Welcome to the Open2Flow Mini-blog

This section is about leadership that matters to us, the people.  They are short digestable blogs of maximum three paragraphs for the busy person.  Longer blogs are in the Open Blog section, which is open to all registered users.

What is Kaizen?

'Kai'-'zen' means 'good change', or change for the better, done by everybody, everyday, everywhere. Kaizen is a mind-set permeating throughout an organisation, which fosters a continuous search by all employees at all levels and departments to find small improvements in the workplace, the products, services or processes. This kaizen mind-set creates an organisational platform or culture which is fed by one question asked by everyone at least once a day: 'What is one small step you can do to improve the product or process you work on?'

"Kaizen is a customer-driven strategy for improvcement... In Kaizen, it is assumed that all activities should eventually lead to increased customer satisfaction." Masaaki Imai

Kaizen is about improving products or services, but it is also about constantly improving processes such as operations, standards, office workflow, production, efficiency or sustainability, or indeed anything that may speed up, embellish, eliminate waste, simplify, reduce a step, remove toxins or fool-proof a process. Kaizen is particularly useful in reducing human mistakes in routine work, by considering small steps that would prevent human errors recurring. By continuously focussing on small improvements the whole workforce is a state of continuous innovation and change – this in turns makes the organisation nimbler, and more responsive and adaptable to change.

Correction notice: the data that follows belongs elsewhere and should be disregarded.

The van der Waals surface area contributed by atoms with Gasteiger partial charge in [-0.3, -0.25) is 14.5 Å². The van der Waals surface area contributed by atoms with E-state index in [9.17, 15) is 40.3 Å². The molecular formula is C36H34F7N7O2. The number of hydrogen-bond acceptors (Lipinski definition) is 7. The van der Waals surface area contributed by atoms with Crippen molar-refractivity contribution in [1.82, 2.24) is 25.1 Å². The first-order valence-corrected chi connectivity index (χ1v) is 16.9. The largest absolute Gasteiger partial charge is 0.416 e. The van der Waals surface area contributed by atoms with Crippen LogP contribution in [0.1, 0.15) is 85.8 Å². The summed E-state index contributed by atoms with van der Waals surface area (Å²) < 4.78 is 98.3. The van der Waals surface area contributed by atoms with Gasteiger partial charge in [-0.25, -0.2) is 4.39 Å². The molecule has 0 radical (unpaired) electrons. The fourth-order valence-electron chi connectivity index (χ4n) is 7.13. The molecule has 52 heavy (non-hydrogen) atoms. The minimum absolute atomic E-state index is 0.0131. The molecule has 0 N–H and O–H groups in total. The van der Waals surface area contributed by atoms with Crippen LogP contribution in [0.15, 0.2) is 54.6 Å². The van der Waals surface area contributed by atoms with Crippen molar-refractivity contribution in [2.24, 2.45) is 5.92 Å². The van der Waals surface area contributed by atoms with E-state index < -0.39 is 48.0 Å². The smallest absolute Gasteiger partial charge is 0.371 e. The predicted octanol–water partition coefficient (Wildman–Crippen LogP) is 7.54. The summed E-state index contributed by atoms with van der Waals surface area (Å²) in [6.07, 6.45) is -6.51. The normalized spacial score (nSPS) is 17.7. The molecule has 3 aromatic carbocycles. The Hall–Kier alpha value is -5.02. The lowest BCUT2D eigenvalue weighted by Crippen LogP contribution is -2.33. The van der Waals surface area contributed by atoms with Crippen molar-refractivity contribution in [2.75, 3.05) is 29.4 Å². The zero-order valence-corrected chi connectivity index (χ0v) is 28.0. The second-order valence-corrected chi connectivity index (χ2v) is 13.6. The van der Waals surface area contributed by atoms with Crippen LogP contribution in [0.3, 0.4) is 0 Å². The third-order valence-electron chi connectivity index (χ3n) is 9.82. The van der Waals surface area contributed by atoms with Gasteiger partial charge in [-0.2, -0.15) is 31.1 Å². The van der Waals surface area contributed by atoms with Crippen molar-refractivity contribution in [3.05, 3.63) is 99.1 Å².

In Kaizen there may be no immediate results. But like compound interest, invisible to begin with, the benefits are enormous in the long run.

Kaizen applied across the company creates a culture, a "kaizen culture", of participation and development. Kaizen helps improve the services or products of an organisation, but it has an even greater impact on strengthening the personal development of everyone. Kaizen is a form of personal development that is directly relevant to, as well as emanates from the work being done. Kaizen enables experimentation, and requires leaders to listen to those doing the work with positive reinforcement. Kaizen not only allows innovation to flourish, it also motivates and engages the whole workforce.

Kaizen is a platform for change, innovation and engagement across an organisation.